Post # 32
I was suppose to get one this past year because of my immune system weakening due to health issues. But I wasn’t required to get one. I think I will get one this coming season though because I haven’t felt 100% since last year health issues. Hopefully getting the flu shot will not make me sick like it did the one and only time I had it. I believe I already had some symptoms of it before I got the shot..
Post # 33
I work in community health care, with seniors and palliative clients. I get the shot, and wear a mask if I feel even a little cold coming on. I think it would be irresponsible of me to risk killing my clients because I didn’t want a teeny needle.
I am also fastidious about hand washing and wiping down constantly touched surfaces in the car and home. When I do get sick, I actually try to think of which germs may have slipped through my system.
Post # 34
I was career military so it was never an option – you were taking the shot. I still get it every year but DH does not. I feel the risks of not getting the shot FAR outweigh the risks of getting it. DS gets one too.
Post # 35
I started getting the yearly flu shot after one particular year at our community hospital. We had 3 people (none older than 45) in the ICU from flu related complications at the same time. One died, one spent weeks in the ICU needing long term ventilation and a tracheostomy, one spent a few days in ICU and went home several days later.
Granted, it was a bad flu year. But I saw enough serious complications in people who were otherwise young and healthy that I started being one of the first in line for flu shots each year.
Post # 36
I always get it. Yes there are risks associated with the shot, but nothing like those associated with the flu itself. Also, as for Guillain Barre – you can also get that after having the flu. (http://www.cdc.gov/flu/protect/vaccine/guillainbarre.htm). So I don’t really see that as a big reason to not get the shot, personally.
Post # 37
I’ve gotten one the past 5 years, and I’ve never had any side effects other than soreness in my arm the next day. I have a pretty good immune system, but I’m a teacher, and I can’t afford to risk getting sick and miss a week or more of school.
Post # 38
Get it, If your in contact with “patients” they could be sick with a new strain that your body might have a better chance fighting off if you have your flu shot up to date. Plus if you get sick your out of work for weeks of pay.
Post # 39
I get one every year. If I didn’t get the shot and then got the flu I’d be pissed and regret it.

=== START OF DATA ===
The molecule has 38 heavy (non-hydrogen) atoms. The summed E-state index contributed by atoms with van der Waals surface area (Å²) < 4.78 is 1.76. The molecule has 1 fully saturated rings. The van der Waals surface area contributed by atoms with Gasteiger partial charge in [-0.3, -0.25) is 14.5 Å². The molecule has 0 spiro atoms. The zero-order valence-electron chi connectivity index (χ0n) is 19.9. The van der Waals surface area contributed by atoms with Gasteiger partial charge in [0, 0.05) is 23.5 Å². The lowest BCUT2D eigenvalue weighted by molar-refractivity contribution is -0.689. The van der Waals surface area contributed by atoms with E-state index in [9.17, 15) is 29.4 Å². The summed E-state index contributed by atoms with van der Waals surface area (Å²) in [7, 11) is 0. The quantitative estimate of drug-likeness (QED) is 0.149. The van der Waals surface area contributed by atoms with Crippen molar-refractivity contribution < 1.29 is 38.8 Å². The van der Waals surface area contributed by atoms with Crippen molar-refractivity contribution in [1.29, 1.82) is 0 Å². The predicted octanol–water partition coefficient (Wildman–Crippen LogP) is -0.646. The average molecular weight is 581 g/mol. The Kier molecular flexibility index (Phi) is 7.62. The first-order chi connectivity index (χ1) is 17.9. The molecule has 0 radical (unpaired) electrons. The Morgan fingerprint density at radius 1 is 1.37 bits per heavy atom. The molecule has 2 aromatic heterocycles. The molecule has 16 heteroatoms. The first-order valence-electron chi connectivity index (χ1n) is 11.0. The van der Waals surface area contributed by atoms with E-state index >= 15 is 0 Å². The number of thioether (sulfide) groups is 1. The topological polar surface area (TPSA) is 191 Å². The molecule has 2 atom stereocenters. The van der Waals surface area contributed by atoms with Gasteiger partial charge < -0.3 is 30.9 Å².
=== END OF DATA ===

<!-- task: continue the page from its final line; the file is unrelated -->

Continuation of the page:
Post # 40
Not sure. I have a sucky immune system and work with kids, so it wouldn’t be a bad idea.
Post # 41
For me, the cons of getting the flu shot (ridiculously, stupidly small chance of Guillain-Barre syndrome, and maybe some soreness in the arm) would would be far less impactful than the cons of opting out of the shot: having to wear a mask around every patient. Especially as a psych nurse, you don’t want them thinking you think they’re gross or germy. That doesn’t build rapport and can diminish trust.
I get the flu shot every single year. Last year when I worked with kids, I know for sure it saved my ass because a really terrible flu was spreading around all the kids and many of the faculty, and I was one of the only adults that didn’t get it.
Post # 42
The flu is the worst, so I get the shot as soon as I can every year. I live in a city, take public transportation every day, and work on a college campus, so I’m constantly surrounded by lots of people. The risks of having the flu seem worse than the minimal risks of vaccination, so for me it’s a no-brainer.
Post # 43
I am a pharmacist – I get my flu shot every year and started about 10 yrs ago. I am also a licensed vaccinator and can adminster the vaccine to others.
I get mine every year for 3 reasons.
1. I got H1N1 in 2009 (when it wasnt covered by the vaccine) and it was the WORST illness I ever had. I couldn’t even get off the floor and my mom had to feed me ice chips for like a week. Terrible. Therefore, I do anything I can to prevent getting the flu in the future.
2. I used to work in a hospital ICU. I saw people MY AGE die from the flu, including a pregnant woman (the fetus also died). It was a HUGE reality check. You think it won’t happen to you, but I have clear evidence that it DOES happen to people like us. Very frightening.
3. There are people who are at high risk for complications (elderly, newborn infants, immune compromised) – these people may not be able to get a vaccination themselves. I feel its my responsibility to prevent their exposure thru herd immunity (aka my vaccination). I would feel awful spreading influenza to a tiny baby.
Unless you have a medical reason to not get the flu shot, I would strongly urge you to get one. Even if you have never had the flu before, it just takes once. And you could die. I’ve seen it.
For those with concerns, please read: http://www.cdc.gov/flu/about/qa/misconceptions.htm
:::steps off soapbox:::
Post # 44
No, numerous doctors have told me NOT to. I’m in the small minority who had a bad reaction and suffered long term from it.
Post # 45
I have never gotten a flu shot and I’ve only had the flu once. When I asked my GP about them, he said that honestly, it’s not that effective with new strains of flu. Like, if I got the flu shot in 2013, it would really be effective for the strain of flu in 2012 and a few years prior. The flu is a constantly mutating virus. All of his 8 nurses got the flu shots, and 5 of them still got the flu.
With that said, if my job required one, I’d get it. I have nothing against them, I just never felt compelled to get one.
Post # 46
My work offers them for free and we both get one every year. It’s easy to say “I never get the flu” until you actually have it and can’t pick yourself up off the floor. The risks are very minimal.
they do adjust the vaccine every year to try and be as effective as possible.